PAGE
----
A mother who loved the Spice Girls and reality-TV is said have travelled to Syria with her 14-month-old son to join Islamic State terrorists.
Tareena Shakil's devastated father Mohammed has said he is deeply concerned for his grandson's welfare after it emerged his daughter had travelled to Turkey and crossed into Syria despite telling her family she was going on holiday to Spain.
Mr Shakil, from Burton-upon-Trent in Staffordshire, told The Sun he was shocked at his 25-year-old daughter's actions.
"There was no reason to suspect," he told the newspaper. "Tareena did drama and was in The Guides. She loved the Spice Girls and Towie."
Tareena has contacted her family, the paper reported, telling them she had run across the border into Syria and is now in Raqqa - an Islamic State stronghold.
She hinted at the ordeal she and her child faced during their journey saying "so many people died coming. They got shot at the border. But we made it. We ran across the border."
Raqqa is the town closest to where US journalist James Foley was beheaded, has been identified by experts as a hotspot for young British girls who have travelled to join extremist fighters.
British female jihadists are said to be behind an ultra-religious all female militia in Raqqa that is brutally punishing "un-Islamic behaviour" in the area.
Mr Shakil said he is worried about his grandson Zaheem, adding that he "shouldn't be going through this".
Experts have warned that women are the new target for recruitment for Islamic State (IS), also known at ISIS and ISIL, with researchers seeing "unprecedented" calls for fighters to marry British and European women.
The women, most of whom are just teenagers, are bombarding IS fighters with marriage proposals during social media 'Q&As' and researchers estimate as many as 50, most of them British, could have already gone to join fighters in Syria and Iraq.
"Typically, the women who are out there tend to form clusters, they might be married to Isis fighters in the same unit," said Melanie Smith, a research associate at the International Centre for the Study of Radicalisation (ICSR), King's College, who monitors the recruitment of women by IS told The Huffington Post UK.
The ICSR has warned that many more young women have been making inquiries about travelling to Iraq and Syria in the weeks since the beheading of Foley.
"There's been specific calls for doctors, engineers, lawyers to come to the 'Caliphate', and for a state to function, women need to come, they need to have children", Shiraz Maher, Senior Fellow at the ICSR told The Huffington Post UK.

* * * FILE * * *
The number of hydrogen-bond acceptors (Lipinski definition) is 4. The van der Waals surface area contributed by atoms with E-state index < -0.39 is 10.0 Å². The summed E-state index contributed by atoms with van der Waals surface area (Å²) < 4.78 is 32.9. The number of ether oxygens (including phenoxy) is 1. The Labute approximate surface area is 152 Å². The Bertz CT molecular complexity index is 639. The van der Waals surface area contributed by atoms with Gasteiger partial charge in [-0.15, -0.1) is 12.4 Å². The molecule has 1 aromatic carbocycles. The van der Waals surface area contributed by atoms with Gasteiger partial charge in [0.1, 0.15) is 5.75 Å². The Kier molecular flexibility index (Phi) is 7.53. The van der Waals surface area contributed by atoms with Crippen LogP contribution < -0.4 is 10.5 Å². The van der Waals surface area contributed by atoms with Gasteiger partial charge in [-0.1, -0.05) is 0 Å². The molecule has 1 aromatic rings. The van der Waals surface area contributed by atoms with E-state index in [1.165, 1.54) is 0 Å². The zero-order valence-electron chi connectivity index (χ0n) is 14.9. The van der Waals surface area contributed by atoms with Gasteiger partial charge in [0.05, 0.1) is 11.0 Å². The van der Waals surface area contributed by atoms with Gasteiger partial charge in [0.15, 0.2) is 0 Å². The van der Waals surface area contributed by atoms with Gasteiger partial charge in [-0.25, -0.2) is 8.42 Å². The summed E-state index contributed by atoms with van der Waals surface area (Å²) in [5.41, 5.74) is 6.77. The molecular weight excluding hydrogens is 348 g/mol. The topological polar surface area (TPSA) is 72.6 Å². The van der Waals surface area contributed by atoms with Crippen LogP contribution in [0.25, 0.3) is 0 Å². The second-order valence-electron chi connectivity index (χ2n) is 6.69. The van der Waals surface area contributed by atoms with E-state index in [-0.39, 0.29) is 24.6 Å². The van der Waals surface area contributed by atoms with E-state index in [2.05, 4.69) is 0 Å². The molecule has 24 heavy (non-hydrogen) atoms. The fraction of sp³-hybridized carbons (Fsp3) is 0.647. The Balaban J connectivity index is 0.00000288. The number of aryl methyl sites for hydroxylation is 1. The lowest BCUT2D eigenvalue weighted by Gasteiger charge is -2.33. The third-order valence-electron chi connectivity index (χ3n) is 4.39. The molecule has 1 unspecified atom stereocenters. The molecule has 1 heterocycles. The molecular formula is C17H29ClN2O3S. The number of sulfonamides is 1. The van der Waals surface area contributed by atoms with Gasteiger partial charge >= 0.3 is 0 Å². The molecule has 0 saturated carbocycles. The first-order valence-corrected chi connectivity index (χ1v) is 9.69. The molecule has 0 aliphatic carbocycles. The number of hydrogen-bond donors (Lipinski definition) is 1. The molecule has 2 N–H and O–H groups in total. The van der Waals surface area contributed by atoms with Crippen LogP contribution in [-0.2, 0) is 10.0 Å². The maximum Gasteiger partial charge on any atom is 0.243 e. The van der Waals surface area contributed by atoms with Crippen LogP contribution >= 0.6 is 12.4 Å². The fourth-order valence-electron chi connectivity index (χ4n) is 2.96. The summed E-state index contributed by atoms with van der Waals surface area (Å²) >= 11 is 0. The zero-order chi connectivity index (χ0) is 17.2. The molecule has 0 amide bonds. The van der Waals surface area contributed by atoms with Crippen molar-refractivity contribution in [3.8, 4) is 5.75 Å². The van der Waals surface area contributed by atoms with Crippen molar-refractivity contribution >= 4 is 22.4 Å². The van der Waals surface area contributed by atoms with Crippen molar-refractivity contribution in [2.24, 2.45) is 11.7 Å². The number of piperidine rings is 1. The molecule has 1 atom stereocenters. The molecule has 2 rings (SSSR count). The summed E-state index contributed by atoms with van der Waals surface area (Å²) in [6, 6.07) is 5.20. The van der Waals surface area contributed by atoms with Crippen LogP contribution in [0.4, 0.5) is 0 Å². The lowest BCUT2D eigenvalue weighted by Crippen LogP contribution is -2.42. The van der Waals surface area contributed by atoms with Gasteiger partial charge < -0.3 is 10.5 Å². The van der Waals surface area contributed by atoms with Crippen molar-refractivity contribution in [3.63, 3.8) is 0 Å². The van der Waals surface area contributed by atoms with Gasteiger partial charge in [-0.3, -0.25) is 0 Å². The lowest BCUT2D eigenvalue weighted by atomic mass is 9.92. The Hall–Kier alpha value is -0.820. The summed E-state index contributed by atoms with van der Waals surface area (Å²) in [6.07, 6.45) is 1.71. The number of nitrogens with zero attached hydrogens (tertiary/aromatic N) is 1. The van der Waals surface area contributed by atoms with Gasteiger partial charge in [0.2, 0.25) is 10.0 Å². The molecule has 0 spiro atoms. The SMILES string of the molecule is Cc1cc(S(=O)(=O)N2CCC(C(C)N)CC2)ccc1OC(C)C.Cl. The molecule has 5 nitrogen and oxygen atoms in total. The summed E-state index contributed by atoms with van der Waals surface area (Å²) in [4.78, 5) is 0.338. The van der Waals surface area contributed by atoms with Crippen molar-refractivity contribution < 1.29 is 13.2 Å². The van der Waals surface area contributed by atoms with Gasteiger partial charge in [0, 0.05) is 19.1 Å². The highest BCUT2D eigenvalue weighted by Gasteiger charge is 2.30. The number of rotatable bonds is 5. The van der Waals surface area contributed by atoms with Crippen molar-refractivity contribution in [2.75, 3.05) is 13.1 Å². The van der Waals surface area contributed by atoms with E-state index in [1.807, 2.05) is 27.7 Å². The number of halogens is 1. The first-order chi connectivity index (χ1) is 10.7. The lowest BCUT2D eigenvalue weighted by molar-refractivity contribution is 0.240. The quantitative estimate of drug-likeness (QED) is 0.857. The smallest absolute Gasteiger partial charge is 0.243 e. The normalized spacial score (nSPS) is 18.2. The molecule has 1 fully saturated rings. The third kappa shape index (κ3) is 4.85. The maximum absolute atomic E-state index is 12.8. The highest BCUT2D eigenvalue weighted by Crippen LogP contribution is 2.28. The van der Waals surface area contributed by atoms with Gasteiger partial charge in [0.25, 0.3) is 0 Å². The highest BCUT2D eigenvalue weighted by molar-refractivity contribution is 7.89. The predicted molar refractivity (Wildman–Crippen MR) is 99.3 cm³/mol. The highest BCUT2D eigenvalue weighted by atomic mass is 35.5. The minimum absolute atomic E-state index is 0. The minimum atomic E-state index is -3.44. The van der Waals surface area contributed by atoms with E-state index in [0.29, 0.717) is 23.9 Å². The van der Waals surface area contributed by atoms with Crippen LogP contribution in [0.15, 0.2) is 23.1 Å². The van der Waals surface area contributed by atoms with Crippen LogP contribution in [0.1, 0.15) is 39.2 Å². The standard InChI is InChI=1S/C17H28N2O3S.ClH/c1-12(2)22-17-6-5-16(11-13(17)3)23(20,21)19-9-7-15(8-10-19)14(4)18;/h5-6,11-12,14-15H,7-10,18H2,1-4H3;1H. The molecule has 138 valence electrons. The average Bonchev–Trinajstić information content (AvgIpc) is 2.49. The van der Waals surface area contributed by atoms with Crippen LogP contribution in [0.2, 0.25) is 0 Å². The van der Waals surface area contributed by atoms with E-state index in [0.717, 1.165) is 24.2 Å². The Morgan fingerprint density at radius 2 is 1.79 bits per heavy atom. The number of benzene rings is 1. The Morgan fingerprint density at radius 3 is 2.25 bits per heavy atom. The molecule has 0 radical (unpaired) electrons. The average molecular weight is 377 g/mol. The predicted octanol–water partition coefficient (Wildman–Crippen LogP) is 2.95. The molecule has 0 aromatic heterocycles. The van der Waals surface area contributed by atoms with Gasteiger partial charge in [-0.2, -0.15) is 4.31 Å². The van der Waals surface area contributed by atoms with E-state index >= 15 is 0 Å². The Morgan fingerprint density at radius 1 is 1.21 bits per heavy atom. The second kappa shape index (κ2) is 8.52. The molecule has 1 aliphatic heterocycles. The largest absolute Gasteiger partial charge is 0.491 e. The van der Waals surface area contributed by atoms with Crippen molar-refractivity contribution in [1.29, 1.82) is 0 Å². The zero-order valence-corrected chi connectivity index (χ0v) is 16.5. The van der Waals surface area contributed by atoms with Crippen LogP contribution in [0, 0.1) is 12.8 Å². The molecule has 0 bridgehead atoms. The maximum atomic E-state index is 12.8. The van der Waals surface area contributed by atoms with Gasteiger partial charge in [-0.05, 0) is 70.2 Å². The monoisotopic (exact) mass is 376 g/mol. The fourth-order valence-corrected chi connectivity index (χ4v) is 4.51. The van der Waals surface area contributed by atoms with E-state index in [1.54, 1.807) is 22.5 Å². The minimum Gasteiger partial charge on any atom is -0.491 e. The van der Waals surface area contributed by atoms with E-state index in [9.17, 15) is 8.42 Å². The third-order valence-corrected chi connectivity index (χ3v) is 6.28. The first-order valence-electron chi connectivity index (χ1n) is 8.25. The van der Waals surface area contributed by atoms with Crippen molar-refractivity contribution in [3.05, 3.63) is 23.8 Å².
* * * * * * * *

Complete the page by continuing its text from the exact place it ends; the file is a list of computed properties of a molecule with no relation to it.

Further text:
Four women from the UK have so far been identified by experts.
Meanwhile, the family of a Portsmouth teenager killed in Syria said he was "impressionable and naive".
Muhammad Mehdi Hassan went to the war-torn country with a group of friends who called themselves the Britani Brigade Bangladeshi Bad Boys.
The 19-year-old, from Portsmouth, Hampshire, was killed fighting in Kobani over the weekend after travelling to the country in October last year.
His mother, who did not want to be identified, described her son as a "loving, gentle and a kind boy" and said the group were "normal teenagers with good education working in a bank".
"Something must have really ... their hearts melted when they saw what's happening in Syria," she told ITV News.
"They are impressionable boys and they are so naive they didn't think in balanced way about implication on life."
A photo of Mehdi's body emerged on Twitter on Friday and his family previously confirmed to their local mosque that they had received news of his death.
His uncle, Muslim Khan, criticised the Government for making it difficult for young people fighting in Syria to return to the UK.
Out of the group of five friends three have been killed fighting for Islamic State, one is in prison in the UK after being convicted of terrorism offences, and one is believed to be in Syria fighting.
It emerged last Tuesday that another Portsmouth man, Manunur Roshid, had been killed.
The 24-year-old was understood to have joined up with fighters from the Islamic State (IS).
Two of his companions, Ifthekar Jaman, 23, and Muhammad Humidur Rahman, 25, had already died.